A Serving of Tips for Happy, Healthy Holiday Eating

“It’s the most wonderful time of the year…” We all know the song, and for some of us, it is a great time of the year. However, if you are someone who struggles with eating, it can be a stressful and challenging season. Family gatherings, office parties, and food everywhere can make for an anxiety-producing couple of months. However, with some thinking and planning ahead, you can manage your anxiety, and even enjoy the holidays.

Below are some tips to help you through this season. Whether food is a difficult or simple part of your life, practicing these tips can be good for everyone. Food should be nourishing and fun, not stressful and anxiety-producing – particularly during the holiday season!

Being in Control at Holiday Meals

  • Only you have ultimate control over what you eat. Especially this time of year, friends and family may try to get you to eat things you normally would not eat or to eat more of something than you are comfortable eating. It is critical during this season to pay attention to your internal cues and personal decisions rather than the external pressures to eat.
  • Find out what will be served ahead of time and create a game plan. Decide what foods you really enjoy eating and which foods you can ignore, and then stick to that decision! Pick food for flavor and satisfaction. Sometimes, we eat food just because it is called a “dessert” when we don’t really even care for it.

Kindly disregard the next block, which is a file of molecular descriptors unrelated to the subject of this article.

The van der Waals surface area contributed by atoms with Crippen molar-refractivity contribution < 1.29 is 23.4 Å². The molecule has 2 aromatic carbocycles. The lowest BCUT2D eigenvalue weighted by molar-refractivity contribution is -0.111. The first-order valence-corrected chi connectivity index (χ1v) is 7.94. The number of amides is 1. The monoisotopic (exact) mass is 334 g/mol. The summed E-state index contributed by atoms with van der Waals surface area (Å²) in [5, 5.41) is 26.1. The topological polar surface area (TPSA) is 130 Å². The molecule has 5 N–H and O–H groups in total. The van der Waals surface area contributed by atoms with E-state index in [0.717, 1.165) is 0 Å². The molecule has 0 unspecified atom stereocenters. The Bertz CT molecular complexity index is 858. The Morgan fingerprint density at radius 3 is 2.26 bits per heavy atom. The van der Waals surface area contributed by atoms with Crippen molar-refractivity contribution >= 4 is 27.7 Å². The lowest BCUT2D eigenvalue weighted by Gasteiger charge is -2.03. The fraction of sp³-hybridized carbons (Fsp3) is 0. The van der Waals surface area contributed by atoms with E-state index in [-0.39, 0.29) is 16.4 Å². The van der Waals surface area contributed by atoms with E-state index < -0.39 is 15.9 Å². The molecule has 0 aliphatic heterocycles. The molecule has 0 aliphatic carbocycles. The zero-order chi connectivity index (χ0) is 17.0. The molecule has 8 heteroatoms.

•  Pay attention to your portion sizes and allow yourself to have more if you enjoyed something and are still hungry. Food is meant to be enjoyed!
  • On the flip side, if you don’t really enjoy something, don’t feel obligated to finish it. Go back and choose something you do enjoy.
  •  If you really enjoy something but are satisfied and feel full, take some with you to have the next day.
  • For those of you with concerns about weight gain, everybody frets about gaining weight between “Christmas and New Years.” Truth be told, when you really gain weight is all of that time between “New Years and Christmas.” The single week between Christmas and New Years is not where the problem lies.
  • If you have anorexia nervosa and are fearful of holiday foods, try a memory test. Choose a small portion of a holiday food that you used to enjoy before developing your eating disorder. Take a small bite and allow yourself to remember the positive memories that are associated with that food—where you ate it, friends or relatives that you ate it with, a happy holiday time in the past. Just for that one bite, don’t think about the frightening aspects of the food, but allow it to be a conduit for positive memories.
  • Lastly – to the extent that you can can, allow yourself some guilt-free enjoyment of your favorite holiday treats, and savor the tastes and textures of the wonderful foods of the holiday season!

By: Laurie Conteh, RD

The UNC exchanges blog addresses issues for individuals with a range of eating-related concerns. For some individuals, for example those currently practicing family-based treatment for anorexia, issues arising regarding holiday meals may differ. We will be posting a special post on this topic soon.